On the other end of the spectrum, the broad accent is becoming less exaggerated and blending more with the general accent. David Blair and Peter Collins suggested more than two decades ago that this could be the direct result of speakers trying to separate themselves from the stigmas associated with the working class.

Features of an Australian accent

Paul Hogan in 'Crocodile Dundee'Paul Hogan in “Crocodile Dundee” Courtesy Paramount Pictures

Overall, some common features of an Australian-English speaker include:

  • Elongated diphthongs: The first sound in a diphthong tends to be much longer than the sound the second one makes, and many words have audible diphthongs though they are not spelled with two consecutive vowels. For example, “nice” sounds more like “noice.” The broader the accent, the more pronounced the diphthong. 
  • Elongated vowels: Australian accents draw out long vowels even further. For example, with a long “a,” you’ll typically hear it drawn out like ah-eh-ee. It helps to try it out slowly at first—draw out the word “plain” to sound more like “plah-eh-een.” Once you get the hang of it, the sound will be more condensed, like “pl-aye-n.”
  • Ghost vowels: Many words sound like they have vowels that don’t actually appear in their spelling. For example, when “u” comes after a consonant, there is usually a “y” sound that comes before it. For example, “music” sounds more like “myusic.” 
  • Dropped letters: Australian speakers tend to drop the “r” sound throughout words if it isn’t followed by a vowel, replacing it with an “ah” sound. “Car” becomes “cah,” for example. They also drop the hard “g” sound at the end of words, and soften “t” to sound like a “d.” For example, “wridin’” instead of “writing,” and “beddah” instead of “better.”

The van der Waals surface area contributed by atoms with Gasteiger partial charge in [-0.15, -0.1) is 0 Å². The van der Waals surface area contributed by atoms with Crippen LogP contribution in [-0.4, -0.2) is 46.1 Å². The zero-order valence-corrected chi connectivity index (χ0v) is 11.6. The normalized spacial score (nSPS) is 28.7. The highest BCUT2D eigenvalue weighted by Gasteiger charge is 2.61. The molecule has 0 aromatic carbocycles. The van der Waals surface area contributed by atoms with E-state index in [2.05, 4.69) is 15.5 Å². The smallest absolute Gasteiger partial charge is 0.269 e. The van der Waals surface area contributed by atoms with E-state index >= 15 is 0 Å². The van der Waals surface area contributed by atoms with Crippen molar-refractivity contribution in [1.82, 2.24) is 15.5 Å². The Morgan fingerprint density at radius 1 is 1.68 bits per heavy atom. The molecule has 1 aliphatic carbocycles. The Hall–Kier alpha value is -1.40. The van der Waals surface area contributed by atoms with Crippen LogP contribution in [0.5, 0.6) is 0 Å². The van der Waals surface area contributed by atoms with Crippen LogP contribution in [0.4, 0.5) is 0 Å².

• The intrusive “r”: On the other hand, some words sound like they have an “r” in or at the end of them, even when they don’t. This usually happens when a word ending in a vowel is followed by a word beginning with a vowel or a vowel sound. For example, “draw it” can sound more like “drawer it.”
  • An overabundance of slang: Beyond shortening whatever words they can, Australians have a plethora of slang words in their everyday language. You probably already know Australians call their friends “mate,” but also try peppering in “having a blue” in place of “fight” or using “doovalacky” to describe something you can’t think of the name of. 
  • A questioning inflection: Australia’s not the only accent with an upward inflection, turning statements into questions, but it is a prominent example. It’s even been dubbed the Australian Question Intonation.
  • A nasal tone: This can be accomplished by widening your mouth, which lifts up the back of your tongue.

How to practice an Australian accent

Scene from 'Kangaroo Jack'“Kangaroo Jack” Courtesy Warner Bros. Pictures

The best approach to creating a dialect, Ricciardi says, is to go straight to the source, rather than trying to piece together an accent based on what you think it sounds like. “I always start with where the character is from,” he says. “So, for example, if you’re playing a character that was born and raised in a particular neighborhood in Sydney, then I would find what is called a donor.” In this case, a donor is someone from the same neighborhood that your character is from. Ricciardi would record them speaking as an example (or suggests IDEA, the International Dialects of English Archive, for finding pre-recorded donors). “Then, using the International Phonetic Alphabet (IPA), I would transcribe all of the sound changes between the sounds of English as we know it and as I’m hearing it in the donor.” 

As you start breaking it down, keep these simple switches in mind: 

  • Turn “i” into “oi”: for example, “time” becomes “toime” 
  • Turn a soft “a” into “eh”: for example, “sat” becomes “seht” 
  • Turn a hard “a” into “aye”: for example, “state” becomes “st-aye-t” 
  • At the end of a word, “r” becomes “ah”: for example, “diver” becomes “doive-ah”